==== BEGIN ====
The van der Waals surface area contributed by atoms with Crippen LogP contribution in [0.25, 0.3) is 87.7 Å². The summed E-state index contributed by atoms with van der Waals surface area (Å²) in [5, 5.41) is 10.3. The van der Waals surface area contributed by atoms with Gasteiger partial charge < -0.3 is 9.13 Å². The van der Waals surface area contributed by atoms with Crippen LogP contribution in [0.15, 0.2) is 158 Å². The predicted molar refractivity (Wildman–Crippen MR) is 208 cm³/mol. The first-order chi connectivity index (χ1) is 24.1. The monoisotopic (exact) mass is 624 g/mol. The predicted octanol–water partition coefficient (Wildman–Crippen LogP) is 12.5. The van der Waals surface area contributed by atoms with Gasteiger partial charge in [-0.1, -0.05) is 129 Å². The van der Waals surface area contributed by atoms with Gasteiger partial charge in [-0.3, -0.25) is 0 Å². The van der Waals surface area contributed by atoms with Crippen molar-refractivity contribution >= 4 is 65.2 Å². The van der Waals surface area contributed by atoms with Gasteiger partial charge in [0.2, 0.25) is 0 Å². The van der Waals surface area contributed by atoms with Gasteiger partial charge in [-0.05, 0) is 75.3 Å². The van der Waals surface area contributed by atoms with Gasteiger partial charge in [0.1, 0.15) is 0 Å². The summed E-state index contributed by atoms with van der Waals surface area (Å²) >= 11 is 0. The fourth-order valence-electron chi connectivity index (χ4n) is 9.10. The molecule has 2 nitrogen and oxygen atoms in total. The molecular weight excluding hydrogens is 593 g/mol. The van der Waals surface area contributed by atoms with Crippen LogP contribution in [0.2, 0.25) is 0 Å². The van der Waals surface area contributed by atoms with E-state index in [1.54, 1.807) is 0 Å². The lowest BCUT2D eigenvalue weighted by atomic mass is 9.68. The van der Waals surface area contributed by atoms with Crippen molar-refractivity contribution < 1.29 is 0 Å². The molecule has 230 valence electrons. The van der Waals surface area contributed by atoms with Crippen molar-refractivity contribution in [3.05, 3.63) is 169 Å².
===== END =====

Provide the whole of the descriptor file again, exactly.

The van der Waals surface area contributed by atoms with Crippen LogP contribution in [0.25, 0.3) is 87.7 Å². The summed E-state index contributed by atoms with van der Waals surface area (Å²) in [5, 5.41) is 10.3. The van der Waals surface area contributed by atoms with Gasteiger partial charge < -0.3 is 9.13 Å². The van der Waals surface area contributed by atoms with Crippen LogP contribution in [0.15, 0.2) is 158 Å². The predicted molar refractivity (Wildman–Crippen MR) is 208 cm³/mol. The first-order chi connectivity index (χ1) is 24.1. The monoisotopic (exact) mass is 624 g/mol. The predicted octanol–water partition coefficient (Wildman–Crippen LogP) is 12.5. The van der Waals surface area contributed by atoms with Gasteiger partial charge in [-0.1, -0.05) is 129 Å². The van der Waals surface area contributed by atoms with Gasteiger partial charge in [-0.3, -0.25) is 0 Å². The van der Waals surface area contributed by atoms with Crippen molar-refractivity contribution >= 4 is 65.2 Å². The van der Waals surface area contributed by atoms with Gasteiger partial charge in [0.2, 0.25) is 0 Å². The van der Waals surface area contributed by atoms with Gasteiger partial charge in [-0.05, 0) is 75.3 Å². The van der Waals surface area contributed by atoms with Gasteiger partial charge in [0.1, 0.15) is 0 Å². The summed E-state index contributed by atoms with van der Waals surface area (Å²) >= 11 is 0. The fourth-order valence-electron chi connectivity index (χ4n) is 9.10. The molecule has 2 nitrogen and oxygen atoms in total. The molecular weight excluding hydrogens is 593 g/mol. The van der Waals surface area contributed by atoms with Crippen LogP contribution in [0.2, 0.25) is 0 Å². The van der Waals surface area contributed by atoms with E-state index in [1.54, 1.807) is 0 Å². The lowest BCUT2D eigenvalue weighted by atomic mass is 9.68. The van der Waals surface area contributed by atoms with Crippen molar-refractivity contribution < 1.29 is 0 Å². The molecule has 230 valence electrons. The van der Waals surface area contributed by atoms with Crippen molar-refractivity contribution in [3.05, 3.63) is 169 Å².